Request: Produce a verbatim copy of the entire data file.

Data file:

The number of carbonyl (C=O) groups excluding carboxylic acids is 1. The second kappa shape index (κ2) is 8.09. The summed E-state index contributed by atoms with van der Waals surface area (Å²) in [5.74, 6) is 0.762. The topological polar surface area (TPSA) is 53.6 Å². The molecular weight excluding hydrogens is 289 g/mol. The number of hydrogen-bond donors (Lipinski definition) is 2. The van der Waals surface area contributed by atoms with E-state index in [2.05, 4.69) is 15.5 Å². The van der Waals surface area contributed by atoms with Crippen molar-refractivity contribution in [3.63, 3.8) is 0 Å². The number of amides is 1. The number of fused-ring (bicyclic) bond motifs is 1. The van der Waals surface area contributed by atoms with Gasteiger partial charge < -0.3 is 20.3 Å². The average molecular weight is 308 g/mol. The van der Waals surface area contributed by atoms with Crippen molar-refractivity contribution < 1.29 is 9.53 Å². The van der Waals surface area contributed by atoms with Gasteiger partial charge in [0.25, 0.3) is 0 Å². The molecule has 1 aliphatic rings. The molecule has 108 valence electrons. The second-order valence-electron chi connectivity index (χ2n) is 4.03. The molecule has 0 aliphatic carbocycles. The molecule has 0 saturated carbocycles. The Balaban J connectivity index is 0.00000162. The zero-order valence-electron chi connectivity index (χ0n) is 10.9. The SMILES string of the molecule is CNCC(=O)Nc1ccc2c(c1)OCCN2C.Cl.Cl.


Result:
The number of carbonyl (C=O) groups excluding carboxylic acids is 1. The second kappa shape index (κ2) is 8.09. The summed E-state index contributed by atoms with van der Waals surface area (Å²) in [5.74, 6) is 0.762. The topological polar surface area (TPSA) is 53.6 Å². The molecular weight excluding hydrogens is 289 g/mol. The number of hydrogen-bond donors (Lipinski definition) is 2. The van der Waals surface area contributed by atoms with E-state index in [2.05, 4.69) is 15.5 Å². The van der Waals surface area contributed by atoms with Crippen molar-refractivity contribution in [3.63, 3.8) is 0 Å². The number of amides is 1. The number of fused-ring (bicyclic) bond motifs is 1. The van der Waals surface area contributed by atoms with Gasteiger partial charge < -0.3 is 20.3 Å². The average molecular weight is 308 g/mol. The van der Waals surface area contributed by atoms with Crippen molar-refractivity contribution < 1.29 is 9.53 Å². The van der Waals surface area contributed by atoms with Gasteiger partial charge in [0.25, 0.3) is 0 Å². The molecule has 1 aliphatic rings. The molecule has 108 valence electrons. The second-order valence-electron chi connectivity index (χ2n) is 4.03. The molecule has 0 aliphatic carbocycles. The molecule has 0 saturated carbocycles. The Balaban J connectivity index is 0.00000162. The zero-order valence-electron chi connectivity index (χ0n) is 10.9. The SMILES string of the molecule is CNCC(=O)Nc1ccc2c(c1)OCCN2C.Cl.Cl.